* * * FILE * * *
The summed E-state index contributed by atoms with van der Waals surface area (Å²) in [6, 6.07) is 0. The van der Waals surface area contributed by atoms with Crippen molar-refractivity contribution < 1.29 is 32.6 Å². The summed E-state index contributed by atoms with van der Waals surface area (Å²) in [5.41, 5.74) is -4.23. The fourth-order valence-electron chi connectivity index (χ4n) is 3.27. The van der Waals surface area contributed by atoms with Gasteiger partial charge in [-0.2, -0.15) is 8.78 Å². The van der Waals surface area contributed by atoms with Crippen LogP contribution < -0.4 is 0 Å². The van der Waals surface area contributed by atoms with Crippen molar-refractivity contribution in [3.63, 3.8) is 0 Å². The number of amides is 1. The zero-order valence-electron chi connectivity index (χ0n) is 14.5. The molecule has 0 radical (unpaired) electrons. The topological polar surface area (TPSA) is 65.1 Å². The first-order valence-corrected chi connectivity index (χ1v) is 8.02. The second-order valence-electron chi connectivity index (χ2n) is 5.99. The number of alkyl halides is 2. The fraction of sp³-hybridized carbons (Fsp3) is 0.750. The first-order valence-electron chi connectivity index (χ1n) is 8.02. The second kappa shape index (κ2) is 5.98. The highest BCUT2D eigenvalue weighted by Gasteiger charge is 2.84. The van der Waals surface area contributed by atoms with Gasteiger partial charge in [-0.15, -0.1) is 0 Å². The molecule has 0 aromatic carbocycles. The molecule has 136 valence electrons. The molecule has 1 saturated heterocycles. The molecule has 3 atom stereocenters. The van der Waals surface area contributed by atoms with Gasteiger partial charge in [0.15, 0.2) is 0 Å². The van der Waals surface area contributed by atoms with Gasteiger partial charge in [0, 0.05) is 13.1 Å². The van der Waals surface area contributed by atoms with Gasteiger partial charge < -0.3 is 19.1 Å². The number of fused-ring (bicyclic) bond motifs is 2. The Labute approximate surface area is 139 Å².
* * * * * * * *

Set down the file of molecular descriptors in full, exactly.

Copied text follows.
The summed E-state index contributed by atoms with van der Waals surface area (Å²) in [6, 6.07) is 0. The van der Waals surface area contributed by atoms with Crippen molar-refractivity contribution < 1.29 is 32.6 Å². The summed E-state index contributed by atoms with van der Waals surface area (Å²) in [5.41, 5.74) is -4.23. The fourth-order valence-electron chi connectivity index (χ4n) is 3.27. The van der Waals surface area contributed by atoms with Gasteiger partial charge in [-0.2, -0.15) is 8.78 Å². The van der Waals surface area contributed by atoms with Crippen LogP contribution < -0.4 is 0 Å². The van der Waals surface area contributed by atoms with Crippen molar-refractivity contribution in [3.63, 3.8) is 0 Å². The number of amides is 1. The zero-order valence-electron chi connectivity index (χ0n) is 14.5. The molecule has 0 radical (unpaired) electrons. The topological polar surface area (TPSA) is 65.1 Å². The first-order valence-corrected chi connectivity index (χ1v) is 8.02. The second-order valence-electron chi connectivity index (χ2n) is 5.99. The number of alkyl halides is 2. The fraction of sp³-hybridized carbons (Fsp3) is 0.750. The first-order valence-electron chi connectivity index (χ1n) is 8.02. The second kappa shape index (κ2) is 5.98. The highest BCUT2D eigenvalue weighted by Gasteiger charge is 2.84. The van der Waals surface area contributed by atoms with Gasteiger partial charge in [-0.15, -0.1) is 0 Å². The molecule has 0 aromatic carbocycles. The molecule has 136 valence electrons. The molecule has 1 saturated heterocycles. The molecule has 3 atom stereocenters. The van der Waals surface area contributed by atoms with Gasteiger partial charge in [0.15, 0.2) is 0 Å². The van der Waals surface area contributed by atoms with Gasteiger partial charge in [0, 0.05) is 13.1 Å². The van der Waals surface area contributed by atoms with Gasteiger partial charge < -0.3 is 19.1 Å². The number of fused-ring (bicyclic) bond motifs is 2. The Labute approximate surface area is 139 Å².